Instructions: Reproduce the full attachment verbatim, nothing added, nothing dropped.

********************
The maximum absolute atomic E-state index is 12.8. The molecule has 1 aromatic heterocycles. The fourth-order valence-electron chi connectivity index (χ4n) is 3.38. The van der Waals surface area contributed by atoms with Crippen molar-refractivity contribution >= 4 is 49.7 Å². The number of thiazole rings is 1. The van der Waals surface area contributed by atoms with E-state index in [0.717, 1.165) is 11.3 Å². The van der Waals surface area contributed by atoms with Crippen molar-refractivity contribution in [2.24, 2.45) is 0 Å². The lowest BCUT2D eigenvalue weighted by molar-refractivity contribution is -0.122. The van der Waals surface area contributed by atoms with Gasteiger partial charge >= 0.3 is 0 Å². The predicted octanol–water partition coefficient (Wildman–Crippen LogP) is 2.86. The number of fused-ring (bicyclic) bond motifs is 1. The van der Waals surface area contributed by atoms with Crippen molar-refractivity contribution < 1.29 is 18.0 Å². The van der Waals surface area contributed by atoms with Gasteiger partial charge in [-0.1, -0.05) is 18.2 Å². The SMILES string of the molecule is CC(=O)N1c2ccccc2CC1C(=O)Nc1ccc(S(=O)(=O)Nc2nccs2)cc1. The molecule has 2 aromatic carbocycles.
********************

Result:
The maximum absolute atomic E-state index is 12.8. The molecule has 1 aromatic heterocycles. The fourth-order valence-electron chi connectivity index (χ4n) is 3.38. The van der Waals surface area contributed by atoms with Crippen molar-refractivity contribution >= 4 is 49.7 Å². The number of thiazole rings is 1. The van der Waals surface area contributed by atoms with E-state index in [0.717, 1.165) is 11.3 Å². The van der Waals surface area contributed by atoms with Crippen molar-refractivity contribution in [2.24, 2.45) is 0 Å². The lowest BCUT2D eigenvalue weighted by molar-refractivity contribution is -0.122. The van der Waals surface area contributed by atoms with Gasteiger partial charge >= 0.3 is 0 Å². The predicted octanol–water partition coefficient (Wildman–Crippen LogP) is 2.86. The number of fused-ring (bicyclic) bond motifs is 1. The van der Waals surface area contributed by atoms with Crippen molar-refractivity contribution < 1.29 is 18.0 Å². The van der Waals surface area contributed by atoms with Gasteiger partial charge in [-0.1, -0.05) is 18.2 Å². The SMILES string of the molecule is CC(=O)N1c2ccccc2CC1C(=O)Nc1ccc(S(=O)(=O)Nc2nccs2)cc1. The molecule has 2 aromatic carbocycles.